• Understanding wellbeing as holistic and interconnected, with a child or young person's developmental experiences understood within the wider context and influences of family, community and society;

"Kids have really connected with their worker and feel it's a safe space to talk about their feelings, worries and concerns. They always look forward to their time with her."

Parent who receives support and her children

  • Valuing diversity and ensuring non-discrimination;
  • Equitably tackling multiple and intersecting forms of inequality;
  • An early offer of support, shifting resources and support towards providing and improving outcomes for children, young people and families; and,
  • Joint working in a culture of co-operation and communication between practitioners and services, both locally and nationally across Scotland.

3.3 RRR recognises that over the past decade progress has been made in Scotland on supporting families. This includes promoting good practice in services, introducing and embedding information-sharing protocols[11], use of the GIRFEC national practice model, and developing robust children's plan and child protection measures to ensure that all services working with children and families are equipped to meet their needs. It is important to ensure this improvement continues.

3.4 The GIRFEC national practice model is based on an approach which understands families have resilience, strengths and capabilities that need to be maximised to ensure both children and adults can thrive and prosper. GIRFEC provides a shared framework to provide initial advice and support, to consider and assess wellbeing holistically, and to plan and co-ordinate support across services.

3.5 The GIRFEC approach places significant emphasis on universal services such as education and health, working alongside families in a way that respects and builds on family assets and individual worth, and involves targeted, higher threshold services where a child, parent or family has specific needs. A Child's Plan coordinates support provided by those working with a child and family as "The Team Around The Child" and should involve relevant adult service practitioners providing to support to parents/carers.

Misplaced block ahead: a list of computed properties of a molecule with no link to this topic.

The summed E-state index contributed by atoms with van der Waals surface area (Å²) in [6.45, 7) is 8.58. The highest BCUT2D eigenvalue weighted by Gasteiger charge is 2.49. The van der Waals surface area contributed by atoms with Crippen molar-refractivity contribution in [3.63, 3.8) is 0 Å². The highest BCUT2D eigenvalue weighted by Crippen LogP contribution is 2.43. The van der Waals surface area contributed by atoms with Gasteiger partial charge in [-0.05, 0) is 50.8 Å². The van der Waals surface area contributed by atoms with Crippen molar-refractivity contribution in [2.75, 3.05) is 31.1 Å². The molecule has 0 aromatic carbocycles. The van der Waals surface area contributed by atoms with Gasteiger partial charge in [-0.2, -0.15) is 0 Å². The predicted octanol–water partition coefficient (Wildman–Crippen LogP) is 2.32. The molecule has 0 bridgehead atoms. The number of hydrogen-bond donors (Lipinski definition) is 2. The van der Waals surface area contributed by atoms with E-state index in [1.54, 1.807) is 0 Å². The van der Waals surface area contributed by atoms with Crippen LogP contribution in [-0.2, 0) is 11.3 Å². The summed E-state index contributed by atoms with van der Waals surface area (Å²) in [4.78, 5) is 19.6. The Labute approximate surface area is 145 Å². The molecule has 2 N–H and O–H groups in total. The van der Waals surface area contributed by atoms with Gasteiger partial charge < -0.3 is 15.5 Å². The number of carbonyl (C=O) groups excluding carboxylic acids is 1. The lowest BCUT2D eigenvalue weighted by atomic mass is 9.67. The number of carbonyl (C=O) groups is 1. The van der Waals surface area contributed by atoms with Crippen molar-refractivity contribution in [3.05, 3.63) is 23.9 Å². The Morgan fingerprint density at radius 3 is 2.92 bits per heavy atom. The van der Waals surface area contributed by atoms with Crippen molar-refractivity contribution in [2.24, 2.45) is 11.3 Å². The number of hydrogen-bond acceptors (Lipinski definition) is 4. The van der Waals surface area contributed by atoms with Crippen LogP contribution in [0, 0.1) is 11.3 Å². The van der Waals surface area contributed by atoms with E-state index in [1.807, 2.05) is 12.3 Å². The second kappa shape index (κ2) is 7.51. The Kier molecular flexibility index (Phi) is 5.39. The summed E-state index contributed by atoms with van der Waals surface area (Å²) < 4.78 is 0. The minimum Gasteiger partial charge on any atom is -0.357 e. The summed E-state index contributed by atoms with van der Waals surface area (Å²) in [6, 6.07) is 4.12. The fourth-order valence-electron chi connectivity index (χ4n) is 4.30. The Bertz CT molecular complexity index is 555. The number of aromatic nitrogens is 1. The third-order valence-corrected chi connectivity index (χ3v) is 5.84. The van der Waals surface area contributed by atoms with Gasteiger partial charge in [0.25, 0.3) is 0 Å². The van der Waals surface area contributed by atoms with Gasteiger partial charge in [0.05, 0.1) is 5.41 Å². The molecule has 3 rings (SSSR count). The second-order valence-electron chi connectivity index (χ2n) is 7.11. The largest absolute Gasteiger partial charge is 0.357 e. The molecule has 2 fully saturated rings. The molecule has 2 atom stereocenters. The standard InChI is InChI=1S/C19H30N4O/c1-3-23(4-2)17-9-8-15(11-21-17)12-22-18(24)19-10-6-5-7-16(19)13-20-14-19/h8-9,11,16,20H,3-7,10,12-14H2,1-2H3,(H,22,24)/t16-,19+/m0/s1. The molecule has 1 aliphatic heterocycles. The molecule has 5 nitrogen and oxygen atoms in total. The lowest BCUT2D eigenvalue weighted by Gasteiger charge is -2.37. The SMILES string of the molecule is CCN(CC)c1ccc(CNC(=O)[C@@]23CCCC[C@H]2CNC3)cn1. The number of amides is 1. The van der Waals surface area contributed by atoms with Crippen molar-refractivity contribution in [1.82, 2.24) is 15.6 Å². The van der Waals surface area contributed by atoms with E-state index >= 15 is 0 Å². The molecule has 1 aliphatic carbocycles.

3.6 Children's Services Planning arrangements should consider how GIRFEC is being locally implemented, and this will often include development of local practice guidance and protocols which supports the aims of ensuring support is experienced by families affected by substance use in as joined-up a manner as possible, including, critically across continued improvement and joint approach between adult and children's services.

3.7 National Guidance for Child Protection in Scotland (2021) describes the responsibilities and expectations of everyone who works with, or comes into contact with children and young people, families and carers in Scotland. It sets out how agencies should work together with children and young people, families, carers and communities to protect children and young people from abuse, neglect and exploitation and replaces the 2014 National Child Protection Guidance.